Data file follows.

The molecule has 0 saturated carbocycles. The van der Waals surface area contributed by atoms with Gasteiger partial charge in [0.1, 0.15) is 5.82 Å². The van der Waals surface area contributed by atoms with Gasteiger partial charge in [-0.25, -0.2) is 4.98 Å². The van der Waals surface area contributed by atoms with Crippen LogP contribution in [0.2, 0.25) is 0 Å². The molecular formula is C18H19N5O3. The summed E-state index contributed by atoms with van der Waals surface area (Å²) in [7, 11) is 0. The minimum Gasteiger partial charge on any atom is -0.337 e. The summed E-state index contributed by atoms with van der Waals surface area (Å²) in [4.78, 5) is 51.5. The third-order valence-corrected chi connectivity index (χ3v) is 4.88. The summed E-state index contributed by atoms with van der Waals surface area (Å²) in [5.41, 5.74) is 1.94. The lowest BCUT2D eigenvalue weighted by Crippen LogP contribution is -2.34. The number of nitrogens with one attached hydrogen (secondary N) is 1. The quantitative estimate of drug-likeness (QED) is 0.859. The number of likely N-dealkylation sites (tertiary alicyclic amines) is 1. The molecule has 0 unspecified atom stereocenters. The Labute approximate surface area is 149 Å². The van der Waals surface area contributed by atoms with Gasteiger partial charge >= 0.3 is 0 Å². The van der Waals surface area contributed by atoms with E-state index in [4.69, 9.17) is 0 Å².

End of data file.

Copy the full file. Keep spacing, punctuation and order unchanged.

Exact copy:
The molecule has 0 saturated carbocycles. The van der Waals surface area contributed by atoms with Gasteiger partial charge in [0.1, 0.15) is 5.82 Å². The van der Waals surface area contributed by atoms with Gasteiger partial charge in [-0.25, -0.2) is 4.98 Å². The van der Waals surface area contributed by atoms with Crippen LogP contribution in [0.2, 0.25) is 0 Å². The molecular formula is C18H19N5O3. The summed E-state index contributed by atoms with van der Waals surface area (Å²) in [7, 11) is 0. The minimum Gasteiger partial charge on any atom is -0.337 e. The summed E-state index contributed by atoms with van der Waals surface area (Å²) in [4.78, 5) is 51.5. The third-order valence-corrected chi connectivity index (χ3v) is 4.88. The summed E-state index contributed by atoms with van der Waals surface area (Å²) in [5.41, 5.74) is 1.94. The lowest BCUT2D eigenvalue weighted by Crippen LogP contribution is -2.34. The number of nitrogens with one attached hydrogen (secondary N) is 1. The quantitative estimate of drug-likeness (QED) is 0.859. The number of likely N-dealkylation sites (tertiary alicyclic amines) is 1. The molecule has 0 unspecified atom stereocenters. The Labute approximate surface area is 149 Å². The van der Waals surface area contributed by atoms with Gasteiger partial charge >= 0.3 is 0 Å². The van der Waals surface area contributed by atoms with E-state index in [4.69, 9.17) is 0 Å².